Now it was at this point that I started watching TV less, so maybe there were the odd good programmes I was missing, but on the whole every time I flicked past BBC Three is was cringe-worthy bad.

But should it be scraped, or change back to the channel it was? It may no longer be my cup of tea, but Radio 4 lovin geeks are not its target audience.

I’m not in a position to say if their is an sector of the UK population who find this stuff interesting, and whether this proves more useful than watching some other dross (there is worse, think Katy Price). Surely if this is the case, then this is a public service, creating programmes that provide more stimulus than the alternatives a certain group of people may watch.

Where’s this post going? Well Old BBC Three and New BBC Three both had/have their uses. The former was a test bed for the new and experimental, the  latter may well (I don’t know) cater for those who, how do we say, are not natural BBC viewers and a Soap is about as good as it gets (it even slips in 60 seconds of news every hour).

Imagine that BBC Two has one new slot in the schedule (and budget) a year to fill with new comedy. And you’re the controller, and your job is constantly on the line, both due to viewing figures and storms in a tea cup caused by the pillar’s of fairness that is our national newspapers. You’ve got a dozen pilots which could fill it. What would you go for? BBC Three essentially created lots of new slots to fill, and therefore could commission much more – albeit with smaller budgets (no bad thing, the best often do much with small amounts of money). We take Gavin and Stacey and Little Britain for granted as staples of British Comedy from the last 7 years, but they were just two of many that were commissioned by BBC Three, which so happened to take off and therefore move to BBC One and Two. Had BBC Three not existed they may have just been two of the many pilots that never get the ‘green light’. What’s more, BBC Three’s small market share seems to have allowed it to take risks (a hard thing to do, we seem to get more conservative in our TV viewing and outrages by the day). Not just with the controversial (Monkey Dust), and bad language (Smoking Room), but the plain obscure (Mighty Boosh).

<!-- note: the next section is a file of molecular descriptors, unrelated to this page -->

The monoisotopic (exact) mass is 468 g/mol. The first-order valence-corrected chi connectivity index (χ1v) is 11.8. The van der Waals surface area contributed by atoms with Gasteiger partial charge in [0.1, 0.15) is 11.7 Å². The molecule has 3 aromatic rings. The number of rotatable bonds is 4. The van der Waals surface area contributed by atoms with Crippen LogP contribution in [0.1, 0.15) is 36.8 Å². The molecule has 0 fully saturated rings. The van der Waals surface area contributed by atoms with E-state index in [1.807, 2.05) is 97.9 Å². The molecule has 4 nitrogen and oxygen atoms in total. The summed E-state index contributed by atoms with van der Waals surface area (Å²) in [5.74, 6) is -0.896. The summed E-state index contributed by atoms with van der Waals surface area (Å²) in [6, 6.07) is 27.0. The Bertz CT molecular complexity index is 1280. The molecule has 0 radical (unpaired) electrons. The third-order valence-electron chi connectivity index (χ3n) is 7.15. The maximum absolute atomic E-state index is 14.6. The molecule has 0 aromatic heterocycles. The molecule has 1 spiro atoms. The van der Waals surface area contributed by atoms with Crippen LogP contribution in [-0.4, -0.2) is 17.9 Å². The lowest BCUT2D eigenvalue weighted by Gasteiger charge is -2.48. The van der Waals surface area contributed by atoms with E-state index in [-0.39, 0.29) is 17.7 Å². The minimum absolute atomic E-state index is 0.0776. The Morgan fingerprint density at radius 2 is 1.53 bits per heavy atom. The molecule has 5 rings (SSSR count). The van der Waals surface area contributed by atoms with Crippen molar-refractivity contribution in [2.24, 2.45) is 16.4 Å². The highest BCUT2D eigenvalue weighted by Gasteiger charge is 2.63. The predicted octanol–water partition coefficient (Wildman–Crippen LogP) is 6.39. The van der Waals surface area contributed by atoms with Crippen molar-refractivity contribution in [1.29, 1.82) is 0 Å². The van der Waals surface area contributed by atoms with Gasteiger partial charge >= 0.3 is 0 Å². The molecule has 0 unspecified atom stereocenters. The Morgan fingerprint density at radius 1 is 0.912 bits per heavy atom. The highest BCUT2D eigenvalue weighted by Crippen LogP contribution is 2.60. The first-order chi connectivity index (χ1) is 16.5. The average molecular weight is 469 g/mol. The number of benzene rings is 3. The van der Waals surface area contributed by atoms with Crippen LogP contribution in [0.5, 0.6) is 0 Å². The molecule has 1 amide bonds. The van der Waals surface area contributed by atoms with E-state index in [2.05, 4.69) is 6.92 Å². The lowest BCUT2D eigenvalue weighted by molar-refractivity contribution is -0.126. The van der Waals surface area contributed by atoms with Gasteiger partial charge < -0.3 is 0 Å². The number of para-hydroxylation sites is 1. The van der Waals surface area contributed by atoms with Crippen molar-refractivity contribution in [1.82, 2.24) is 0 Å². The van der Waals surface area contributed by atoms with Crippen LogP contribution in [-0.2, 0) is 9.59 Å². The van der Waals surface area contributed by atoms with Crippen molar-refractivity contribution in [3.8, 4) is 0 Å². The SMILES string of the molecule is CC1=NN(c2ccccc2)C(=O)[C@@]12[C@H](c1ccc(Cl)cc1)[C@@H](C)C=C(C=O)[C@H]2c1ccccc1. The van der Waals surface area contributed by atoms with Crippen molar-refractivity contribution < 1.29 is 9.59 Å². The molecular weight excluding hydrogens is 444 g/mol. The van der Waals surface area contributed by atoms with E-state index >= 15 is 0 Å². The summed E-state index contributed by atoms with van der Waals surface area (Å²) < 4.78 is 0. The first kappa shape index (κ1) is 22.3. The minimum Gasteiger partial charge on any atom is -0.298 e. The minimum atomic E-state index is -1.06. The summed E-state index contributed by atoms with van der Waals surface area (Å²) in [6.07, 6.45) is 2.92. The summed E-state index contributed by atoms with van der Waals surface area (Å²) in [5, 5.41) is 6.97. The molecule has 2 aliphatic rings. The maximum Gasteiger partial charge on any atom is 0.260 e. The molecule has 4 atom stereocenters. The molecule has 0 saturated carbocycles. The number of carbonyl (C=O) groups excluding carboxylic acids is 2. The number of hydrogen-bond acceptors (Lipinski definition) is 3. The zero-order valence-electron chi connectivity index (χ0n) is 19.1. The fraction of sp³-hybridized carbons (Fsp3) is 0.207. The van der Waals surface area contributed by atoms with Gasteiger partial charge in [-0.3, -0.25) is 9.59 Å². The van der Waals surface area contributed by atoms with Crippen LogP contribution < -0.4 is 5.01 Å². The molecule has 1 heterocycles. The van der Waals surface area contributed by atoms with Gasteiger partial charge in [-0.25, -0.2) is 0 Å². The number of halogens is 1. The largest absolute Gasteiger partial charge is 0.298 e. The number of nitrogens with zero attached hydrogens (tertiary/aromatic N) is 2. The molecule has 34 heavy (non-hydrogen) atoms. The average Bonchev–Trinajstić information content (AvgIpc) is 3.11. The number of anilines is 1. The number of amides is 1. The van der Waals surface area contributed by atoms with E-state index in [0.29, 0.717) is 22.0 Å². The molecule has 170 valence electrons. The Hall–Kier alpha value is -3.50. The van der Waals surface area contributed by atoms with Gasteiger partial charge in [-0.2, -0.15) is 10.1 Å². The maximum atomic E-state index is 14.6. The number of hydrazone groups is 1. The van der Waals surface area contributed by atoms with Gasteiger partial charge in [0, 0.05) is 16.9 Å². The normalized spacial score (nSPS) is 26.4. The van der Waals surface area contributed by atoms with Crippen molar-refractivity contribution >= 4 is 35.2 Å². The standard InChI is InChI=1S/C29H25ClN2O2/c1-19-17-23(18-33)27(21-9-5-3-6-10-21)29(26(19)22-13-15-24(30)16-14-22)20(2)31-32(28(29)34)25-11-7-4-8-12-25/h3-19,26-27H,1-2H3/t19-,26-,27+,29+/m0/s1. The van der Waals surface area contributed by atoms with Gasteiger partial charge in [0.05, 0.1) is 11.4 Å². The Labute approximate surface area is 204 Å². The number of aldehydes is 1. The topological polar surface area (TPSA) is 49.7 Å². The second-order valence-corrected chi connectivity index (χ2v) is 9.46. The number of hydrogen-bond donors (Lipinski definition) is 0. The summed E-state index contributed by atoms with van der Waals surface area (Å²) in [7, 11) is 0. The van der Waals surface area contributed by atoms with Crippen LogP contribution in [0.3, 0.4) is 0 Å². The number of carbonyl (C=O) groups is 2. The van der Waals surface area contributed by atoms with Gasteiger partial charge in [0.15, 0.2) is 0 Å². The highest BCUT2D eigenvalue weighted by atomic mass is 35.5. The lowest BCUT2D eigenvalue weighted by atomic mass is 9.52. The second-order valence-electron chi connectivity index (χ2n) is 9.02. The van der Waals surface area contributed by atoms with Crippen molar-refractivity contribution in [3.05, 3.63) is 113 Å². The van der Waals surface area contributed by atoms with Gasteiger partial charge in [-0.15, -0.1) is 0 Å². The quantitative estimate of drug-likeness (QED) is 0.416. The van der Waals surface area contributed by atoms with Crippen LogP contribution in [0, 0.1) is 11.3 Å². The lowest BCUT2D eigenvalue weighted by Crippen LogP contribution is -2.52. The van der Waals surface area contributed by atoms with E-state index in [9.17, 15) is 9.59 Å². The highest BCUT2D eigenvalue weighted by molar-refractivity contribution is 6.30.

Finally let us not forget that budget wise, the cost is quite small, £115, though I’m not sure how this takes in to account programmes that are commissioned on BBC Three but are also shown – and have most of their viewers – on BBC One/Two. Have a look at this amazing infographic from the Guardian. It’s only on in the evening, and past 11pm it more or less shows repeats from earlier in the evening,

So when the likes of Paxman and Humphries cite BBC Three as an example of what can be cut I disagree. Of course we find it trash, in the same way we find Cbeebies of no interest, much of it is not for us. Though the BBC needs to careful with its approach, it needs to prove that the people who these programmes are intended for actually do watch then, and don’t find them laughable/boring/patronising, and ideally show that by watching them they are gaining something that they wouldn’t if they otherwise watched something else. If this is not the case, then why bother, why not let them watch something else, and spend the licence fee on something else.

BBC Three is much unloved at the moment, especially by the media and commentators. It has changed over the years, and for me, some of early stuff was great, but it now caters to a specific audience. Ultimately much of it’s content is either repeats, or programmes which will be shown on BBC One/Two in time, and nearly everything is low budget. Scrapping it may not be the great money saver many people presume.